Jika was one of the first enrolees in the WOLE FOR PRESIDENT campaign. He was the PRO of the Students Union but he was not shamed to identify openly with the popular clamour that I contest the next presidential election. The amorphous campaign team was not formed by anybody. It just happened. Ask those who should know about such things: Kunle Mabayoje, Rahman Mimiko, Emma Ekuwem, Leke Mamora, Mike Ozekhome, Yinka Ogunsakin, Joseph Effiong, Gbemi Onakoya, Yomi Gbolagunte, et al.
When I became president via a landslide victory, Jika always stayed near enough. With every achievement we recorded, he would say, bravo: The many demonstrations in Lagos; the Irikefe Tribunal on the missing $2.8 billion oil money; the first Students Self-Help Hostel built by any students union in Nigeria; the creation of Iva Valley; the intervention in medical students’ exam dilemma; the revival of Opa Dam; the introduction of students’ transportation service from the university gate to SUB; the introduction of Fela Anikulapo-Kuti into the lecture and Students Union Week circuit (students paid only two Naira to watch Fela live, from 11pm to 6am); etc. In his characteristic coy way, Jika would say, “Proud of you, my brother!”
After Ife, I went back to DRUM. As an Editor, I had so much free time on my hands and the University of Lagos was less than three kilometres away from our office at Onike. So, I enrolled for the MSc degree in Mass Comm. And who did I run into as I was signing in? Jika Attoh! We reinvented our Ife days in Akoka and even managed to instigate a litigation against the university authorities for trying to shut down the postgraduate hall during the long holidays against the rule which stated that PG courses were designed for a specified number of months, not semesters. I sought help from the ever reliable Chief Gani Fawehinmi and he argued our case brilliantly. We won.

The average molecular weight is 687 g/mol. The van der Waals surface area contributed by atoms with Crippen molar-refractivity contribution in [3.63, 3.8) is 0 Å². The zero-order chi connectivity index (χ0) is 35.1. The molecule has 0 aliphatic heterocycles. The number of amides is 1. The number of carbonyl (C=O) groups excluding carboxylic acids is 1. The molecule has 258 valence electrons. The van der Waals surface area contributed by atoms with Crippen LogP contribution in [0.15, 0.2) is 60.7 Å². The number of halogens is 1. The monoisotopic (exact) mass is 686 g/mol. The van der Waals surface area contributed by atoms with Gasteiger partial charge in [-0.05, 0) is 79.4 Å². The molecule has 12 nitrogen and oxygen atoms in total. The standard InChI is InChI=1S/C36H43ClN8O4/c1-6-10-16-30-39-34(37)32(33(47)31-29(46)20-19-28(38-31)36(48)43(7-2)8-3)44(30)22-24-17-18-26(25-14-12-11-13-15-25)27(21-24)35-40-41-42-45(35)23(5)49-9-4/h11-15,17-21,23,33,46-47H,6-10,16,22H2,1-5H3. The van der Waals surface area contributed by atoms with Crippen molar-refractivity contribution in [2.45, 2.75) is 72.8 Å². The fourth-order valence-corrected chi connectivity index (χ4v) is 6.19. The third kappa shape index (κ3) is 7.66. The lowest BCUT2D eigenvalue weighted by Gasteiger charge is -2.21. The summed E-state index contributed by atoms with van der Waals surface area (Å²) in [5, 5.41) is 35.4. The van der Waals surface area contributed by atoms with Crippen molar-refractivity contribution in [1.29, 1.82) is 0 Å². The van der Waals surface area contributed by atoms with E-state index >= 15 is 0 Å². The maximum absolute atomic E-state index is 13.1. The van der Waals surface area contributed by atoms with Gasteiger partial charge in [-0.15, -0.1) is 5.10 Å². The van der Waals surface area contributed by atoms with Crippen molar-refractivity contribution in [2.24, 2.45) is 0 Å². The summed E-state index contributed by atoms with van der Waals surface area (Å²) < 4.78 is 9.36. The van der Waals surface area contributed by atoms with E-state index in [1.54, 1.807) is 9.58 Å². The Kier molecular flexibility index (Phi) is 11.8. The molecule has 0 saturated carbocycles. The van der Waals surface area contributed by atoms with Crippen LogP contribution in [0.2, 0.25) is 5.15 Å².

After Unilag, Jika went back to his broadcasting beat. I visited his several times in AIT and he came over to my place a few times too. When he left AIT, he did not sustain the contact we had until I managed to dredge him our through a mutual friend. He called one day and feigned anger that I didn’t tell him that I had come to his native Onitsha to snatch his sister. “Jika, is that how you address an in-law?”, I asked. “Ah, Baba Wole, you caught me on this one!”, he replied.